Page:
2) Why is it just assumed fact that his actions (and those of Geithner and Obama) made things better? Economics is about balance, like supply and demand. When one changes, it exerts a force on the other (and possibly over many other things). Over the course of decades, more of the US, both government and personal finances were based on debt (largely due to the artificially low interest rates of the FED). When enough of that debt manifest itself in bad investments (i.e. subprime mortgages), a chain reaction of revoking credit began. This whole "bubble" was not only allowed, but encouraged by manipulation in the market by the FED. Now that that bubble burst, as the market began to divest itself of these poor investments and bad debt, as we started the difficult climb from badly extended credit to more sound investments, what did Bernanke do? He lowered interest rates, began printing of MASSIVE amounts of money, and intentionally TRIED to make credit, borrowing, and debt to get going again. This is what led to the crisis to begin with!!! Note that since he got approval to print trillions, has lowered interest rates to effectively 0% and Obama has injected billions into the economy, it's not surprising we've seen the short-term improvement we have. However, throwing money at the situation doesn't necessarily fix it. Remember that GDP has, as part of its measure, Government spending. So say the government were to massively raise taxes and spend trillions on welfare and unemployment handouts, GDP may actually increase. Would that realistically represent actual growth in our economy? Of course not. So just because we seemed to have a sliver of growth doesn't mean that we're on our way to recovery. And as for the evaluation of Bernanke, we cannot start with an assumed premise (things would have been worse had he not done what he did) and then go from there. Remember, Obama said that if we did NOT pass the stimulus, unemployment might get up to 8%, but that if we did pass it, it wouldn't rise past 7%. I'm not so confident in their prognostication abilities.

Saturday, December 05, 2009

Article Response #3


This is a pretty one-sided article to have been written as a communal editorial by the staff. Also, "watching the earth suffer"? Suffer how? How exactly has the earth "suffered" from an average temperature increase of a fraction of a degree? There are predictions that negative things may happen in the future if things continue, but those dire things aren't happening yet (and simply claiming any change is "suffering" doesn't work). More importantly, however, and the reason I chose to comment was to point out that there was no mention of the recent release of emails, code, data and other files from a key climate data organization. Even if you believe the "nothing to see here" attempts to dismiss this revelation, it should at least make us question the true openness of the process. With an issue this potentially significant, whose prescribed solution has such a monumental impact, it only makes sense that all science involved be open, the data available, and the methods described. If scientific experiments and models cannot be recreated by others, then it shouldn't be considered valid and definitely should not be considered as a resource to guide policy. The evidence coming out of the unearthed files indicates the exact opposite of this. It shows intentional efforts to stifle release of data, methods and processes. It contains intentional attempts to eliminate information contributing to the IPCC which is the gold standard reference for all who see global warming as requiring immediate action.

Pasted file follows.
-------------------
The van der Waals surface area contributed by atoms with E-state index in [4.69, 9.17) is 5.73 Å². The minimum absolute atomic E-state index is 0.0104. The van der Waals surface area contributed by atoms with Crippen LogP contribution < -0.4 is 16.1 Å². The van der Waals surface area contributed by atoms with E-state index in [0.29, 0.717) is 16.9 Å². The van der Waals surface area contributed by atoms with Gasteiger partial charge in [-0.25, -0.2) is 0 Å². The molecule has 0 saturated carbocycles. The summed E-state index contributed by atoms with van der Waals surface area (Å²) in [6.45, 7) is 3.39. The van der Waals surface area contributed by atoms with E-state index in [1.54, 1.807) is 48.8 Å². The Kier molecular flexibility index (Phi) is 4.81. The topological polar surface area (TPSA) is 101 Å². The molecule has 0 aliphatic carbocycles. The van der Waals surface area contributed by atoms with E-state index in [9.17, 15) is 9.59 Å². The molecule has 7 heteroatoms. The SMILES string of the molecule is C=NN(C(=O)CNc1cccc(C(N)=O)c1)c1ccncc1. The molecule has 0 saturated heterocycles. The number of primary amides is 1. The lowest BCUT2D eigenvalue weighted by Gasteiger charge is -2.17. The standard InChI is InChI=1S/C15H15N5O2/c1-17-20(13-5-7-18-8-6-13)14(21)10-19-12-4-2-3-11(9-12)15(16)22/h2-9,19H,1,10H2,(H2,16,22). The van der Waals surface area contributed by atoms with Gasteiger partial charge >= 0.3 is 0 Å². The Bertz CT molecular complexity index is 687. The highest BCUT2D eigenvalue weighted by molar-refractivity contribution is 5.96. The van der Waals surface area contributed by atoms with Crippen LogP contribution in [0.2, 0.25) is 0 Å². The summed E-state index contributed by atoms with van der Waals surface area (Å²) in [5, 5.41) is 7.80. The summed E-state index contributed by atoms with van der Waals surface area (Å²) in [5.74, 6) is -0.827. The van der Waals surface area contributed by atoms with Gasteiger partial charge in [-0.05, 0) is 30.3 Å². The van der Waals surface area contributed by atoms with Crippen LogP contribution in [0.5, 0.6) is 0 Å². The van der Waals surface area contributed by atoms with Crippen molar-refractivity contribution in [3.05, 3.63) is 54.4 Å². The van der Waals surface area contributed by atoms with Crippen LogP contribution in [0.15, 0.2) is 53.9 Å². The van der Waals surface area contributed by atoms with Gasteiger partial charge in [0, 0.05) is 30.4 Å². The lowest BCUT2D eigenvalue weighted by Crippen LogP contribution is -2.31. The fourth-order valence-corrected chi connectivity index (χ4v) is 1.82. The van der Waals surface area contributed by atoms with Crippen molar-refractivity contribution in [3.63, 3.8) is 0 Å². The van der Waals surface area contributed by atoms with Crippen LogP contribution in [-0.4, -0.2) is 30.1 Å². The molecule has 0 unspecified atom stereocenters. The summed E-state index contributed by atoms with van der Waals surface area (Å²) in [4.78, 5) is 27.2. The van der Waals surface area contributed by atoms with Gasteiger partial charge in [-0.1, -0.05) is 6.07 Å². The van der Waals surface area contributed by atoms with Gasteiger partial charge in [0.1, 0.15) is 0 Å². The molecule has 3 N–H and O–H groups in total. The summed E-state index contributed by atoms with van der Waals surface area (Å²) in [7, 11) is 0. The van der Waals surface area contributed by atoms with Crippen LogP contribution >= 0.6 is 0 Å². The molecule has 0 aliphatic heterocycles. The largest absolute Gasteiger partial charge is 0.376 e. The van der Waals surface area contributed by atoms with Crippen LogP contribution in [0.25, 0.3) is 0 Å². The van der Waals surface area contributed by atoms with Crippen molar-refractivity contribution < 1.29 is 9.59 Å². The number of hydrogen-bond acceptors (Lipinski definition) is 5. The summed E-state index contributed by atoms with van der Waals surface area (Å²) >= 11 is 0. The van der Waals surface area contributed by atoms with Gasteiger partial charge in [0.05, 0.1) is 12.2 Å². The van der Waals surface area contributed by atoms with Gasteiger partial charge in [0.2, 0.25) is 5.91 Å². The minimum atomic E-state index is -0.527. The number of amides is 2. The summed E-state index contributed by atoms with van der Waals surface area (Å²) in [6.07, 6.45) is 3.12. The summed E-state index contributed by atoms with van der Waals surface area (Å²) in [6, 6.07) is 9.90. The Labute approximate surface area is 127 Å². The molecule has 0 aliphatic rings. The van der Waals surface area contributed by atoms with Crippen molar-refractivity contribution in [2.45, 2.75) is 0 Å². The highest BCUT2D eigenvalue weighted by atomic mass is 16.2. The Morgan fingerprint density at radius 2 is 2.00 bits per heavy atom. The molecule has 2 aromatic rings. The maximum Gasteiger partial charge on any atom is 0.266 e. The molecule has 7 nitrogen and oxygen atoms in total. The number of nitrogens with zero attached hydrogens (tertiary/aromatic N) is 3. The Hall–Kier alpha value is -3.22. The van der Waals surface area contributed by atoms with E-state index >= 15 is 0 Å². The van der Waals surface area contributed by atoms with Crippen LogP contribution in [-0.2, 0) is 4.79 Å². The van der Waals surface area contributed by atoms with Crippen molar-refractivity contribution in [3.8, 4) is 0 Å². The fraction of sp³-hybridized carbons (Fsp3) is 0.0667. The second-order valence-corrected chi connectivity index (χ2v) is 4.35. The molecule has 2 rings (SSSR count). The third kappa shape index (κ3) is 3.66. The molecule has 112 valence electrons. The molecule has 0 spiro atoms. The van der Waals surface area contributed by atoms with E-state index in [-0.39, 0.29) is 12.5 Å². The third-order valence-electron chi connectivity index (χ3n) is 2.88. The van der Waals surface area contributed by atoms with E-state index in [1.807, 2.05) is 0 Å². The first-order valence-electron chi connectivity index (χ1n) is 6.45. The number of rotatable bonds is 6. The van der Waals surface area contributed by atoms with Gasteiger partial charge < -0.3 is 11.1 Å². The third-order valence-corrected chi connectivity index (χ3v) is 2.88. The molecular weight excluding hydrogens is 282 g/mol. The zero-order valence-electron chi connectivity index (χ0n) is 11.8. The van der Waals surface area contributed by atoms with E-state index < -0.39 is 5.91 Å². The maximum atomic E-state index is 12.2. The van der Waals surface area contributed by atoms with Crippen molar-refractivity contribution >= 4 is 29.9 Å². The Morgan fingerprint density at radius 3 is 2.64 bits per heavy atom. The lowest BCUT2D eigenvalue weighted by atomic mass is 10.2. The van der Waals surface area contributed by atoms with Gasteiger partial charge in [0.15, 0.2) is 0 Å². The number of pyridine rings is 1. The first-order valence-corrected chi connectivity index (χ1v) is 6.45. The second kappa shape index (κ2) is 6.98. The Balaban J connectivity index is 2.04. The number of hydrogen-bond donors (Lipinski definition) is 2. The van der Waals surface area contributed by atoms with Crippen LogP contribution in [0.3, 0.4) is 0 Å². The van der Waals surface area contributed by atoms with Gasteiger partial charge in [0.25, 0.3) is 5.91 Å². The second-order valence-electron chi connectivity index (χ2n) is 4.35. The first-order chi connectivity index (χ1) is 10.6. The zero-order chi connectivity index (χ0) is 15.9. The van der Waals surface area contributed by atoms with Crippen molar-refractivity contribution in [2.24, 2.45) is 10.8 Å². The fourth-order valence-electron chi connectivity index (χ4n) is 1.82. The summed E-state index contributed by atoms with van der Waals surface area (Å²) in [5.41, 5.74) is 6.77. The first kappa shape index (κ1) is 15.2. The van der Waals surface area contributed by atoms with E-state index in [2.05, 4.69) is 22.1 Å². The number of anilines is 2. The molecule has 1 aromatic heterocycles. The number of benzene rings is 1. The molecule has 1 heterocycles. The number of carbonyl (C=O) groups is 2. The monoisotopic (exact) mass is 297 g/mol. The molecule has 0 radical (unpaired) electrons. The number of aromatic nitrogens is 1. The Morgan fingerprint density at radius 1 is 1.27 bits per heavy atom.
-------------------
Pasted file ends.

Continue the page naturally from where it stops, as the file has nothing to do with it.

The primary reason this data was as significant as global warming skeptics claim is that for years these skeptics have complained that the scientific process was being abused. They have claimed that scientific journals were influenced in a particular direction, that grants were consistently given to those pushing the agenda, that data was being misused and misrepresented and poorly constructed predictive models based on poor data were being treated as scientific fact. These complaints were usually dismissed as either simply conspiracy theories, or that the complainers were paid by oil companies. With the exposure of these files, at the very least, it reveals that their complaints have some merits. We need to reopen the discussion, verify the data, reevaluate the models and conclusions. It is becoming apparent that the scientific peer-review process is fraught with problems that can lead to significant (and conclusion altering) errors entering into "peer-reviewed studies" that then go on to be referenced across the scientific, media, and political worlds.